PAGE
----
Plates 25 & 26 (engravings) from Wright’s An Original Theory or New Hypothesis of the Universe, published in 1750. Image from the Wellcome Library.
Wellcome Trust has a fully digitized copy of Wright’s An Original Theory of the Universe.

Wright was convinced that the universe was spherically symmetric. To cut a long story short, Wright believed that if the solar system were spherical, then it followed that the universe too was spherical. And if there were many worlds and many stars, then surely it was natural to assume that there were also many universes. But if there were in fact multiple universes, then where were Heaven and Hell located? — a question that Wright appears to have thought long and hard about.

Plate 31 (mezzotint), ‘A finite view of infiity’ (p. 83) from Wright’s An Original Theory or New Hypothesis of the Universe, published in 1750. Image from Wellcome Library.

Illustrating Heaven
By contemporary standards, some of Wright’s theories are pretty bizarre, straying as they do into astro-theology. However, the most striking feature of Wright’s book are the magnificent illustrations, printed from engravings and mezzotints.

Plate 16 (mezzotint), from Wright’s An Original Theory or New Hypothesis of the Universe, published in 1750. View of the Perseus constellation. Image from Wellcome Library.

From the Italian, mezzo-tinto, meaning ‘half-tone’, mezzotint was first developed in the seventeenth century and rose to popularity in the subsequent centuries until it was superseded by lithography in the 1800s. In a regular metal engraving, tones are achieved in the same way you might sketch with a pen or pencil, with hatching and crosshatching. However, in mezzotint, the surface of the steel or copper plate is scraped and burnished and prepared with a rocker. It permits a broad range of tones and prints beautifully rich, velvety blacks. This is exactly why Wright chose this technique for some of his darker, tonal, illustrations; for example, the plates of the night sky and the bubble-like universes. Mezzotint is an intaglio printmaking technique, so cannot be printed on the same relief printing press (letterpress) used for type and woodcuts (not enough pressure), so they are printed separately, on a roller press.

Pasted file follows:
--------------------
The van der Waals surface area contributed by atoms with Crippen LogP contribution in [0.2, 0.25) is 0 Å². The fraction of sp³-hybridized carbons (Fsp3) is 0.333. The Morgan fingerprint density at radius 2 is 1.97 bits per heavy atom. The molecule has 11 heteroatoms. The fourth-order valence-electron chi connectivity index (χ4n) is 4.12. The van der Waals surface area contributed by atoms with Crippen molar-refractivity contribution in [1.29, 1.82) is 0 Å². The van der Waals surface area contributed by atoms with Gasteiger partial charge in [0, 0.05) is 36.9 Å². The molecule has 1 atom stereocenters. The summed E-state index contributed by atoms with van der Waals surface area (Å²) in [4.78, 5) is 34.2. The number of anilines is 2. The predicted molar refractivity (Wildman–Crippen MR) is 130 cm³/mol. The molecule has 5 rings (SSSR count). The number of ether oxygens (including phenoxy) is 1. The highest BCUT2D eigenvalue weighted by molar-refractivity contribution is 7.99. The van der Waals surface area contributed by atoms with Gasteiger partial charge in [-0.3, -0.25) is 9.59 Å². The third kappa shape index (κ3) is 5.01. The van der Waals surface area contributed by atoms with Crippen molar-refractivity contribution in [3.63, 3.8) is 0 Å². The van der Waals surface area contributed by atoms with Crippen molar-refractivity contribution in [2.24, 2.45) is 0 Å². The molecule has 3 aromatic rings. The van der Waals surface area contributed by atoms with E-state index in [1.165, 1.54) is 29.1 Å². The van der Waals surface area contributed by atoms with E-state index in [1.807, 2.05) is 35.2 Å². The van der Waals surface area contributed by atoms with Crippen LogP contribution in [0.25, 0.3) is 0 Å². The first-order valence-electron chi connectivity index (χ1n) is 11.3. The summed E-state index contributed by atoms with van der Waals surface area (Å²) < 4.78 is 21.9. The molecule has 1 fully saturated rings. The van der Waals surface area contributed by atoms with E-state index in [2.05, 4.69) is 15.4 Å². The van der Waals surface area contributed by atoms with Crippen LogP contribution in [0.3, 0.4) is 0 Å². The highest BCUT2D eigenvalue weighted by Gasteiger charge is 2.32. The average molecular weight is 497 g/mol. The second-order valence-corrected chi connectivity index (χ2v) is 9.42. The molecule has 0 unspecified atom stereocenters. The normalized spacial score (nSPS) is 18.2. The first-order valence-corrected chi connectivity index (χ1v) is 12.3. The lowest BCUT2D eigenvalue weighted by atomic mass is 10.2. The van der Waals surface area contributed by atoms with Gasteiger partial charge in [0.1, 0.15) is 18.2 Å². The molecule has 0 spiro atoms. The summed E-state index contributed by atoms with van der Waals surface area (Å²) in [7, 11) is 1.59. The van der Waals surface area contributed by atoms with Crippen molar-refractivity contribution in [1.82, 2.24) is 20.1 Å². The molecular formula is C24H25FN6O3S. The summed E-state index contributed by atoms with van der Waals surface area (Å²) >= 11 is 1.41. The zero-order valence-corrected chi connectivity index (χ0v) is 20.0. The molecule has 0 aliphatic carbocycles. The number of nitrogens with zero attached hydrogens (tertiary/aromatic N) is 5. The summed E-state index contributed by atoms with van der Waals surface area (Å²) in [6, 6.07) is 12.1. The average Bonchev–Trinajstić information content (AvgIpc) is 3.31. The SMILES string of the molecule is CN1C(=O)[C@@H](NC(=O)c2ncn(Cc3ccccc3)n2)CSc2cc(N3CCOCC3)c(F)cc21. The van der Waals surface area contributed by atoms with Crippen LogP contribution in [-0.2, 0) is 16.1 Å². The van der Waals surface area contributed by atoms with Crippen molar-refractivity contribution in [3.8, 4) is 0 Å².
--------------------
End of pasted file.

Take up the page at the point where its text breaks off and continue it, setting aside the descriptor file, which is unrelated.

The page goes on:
Plate 32 (engraving), ‘Plenum of Creations’ from Wright’s An Original Theory or New Hypothesis of the Universe, published in 1750. The eyes at the centers of the spheres represent the ‘Divine Presence’ (p. 79). Image from Wellcome Library.

Further reading:
Minding the Heavens: The story of Our Discovery of the Milky Way
The Construction of the Heavens: William Herschel’s Cosmology
Edwin Hubble: Mariner of the Nebulae

Cosmic Perspective
Only rather recently, in the twentieth century in fact, did we come to realize that the universe is pretty, pretty big. From the discovery of one galaxy, our own, to the realization that the universe is populated with billions of galaxies and trillions of stars, and that our home planet is little more than a cosmic speck in a probably infinitely large universe. And how lucky we are!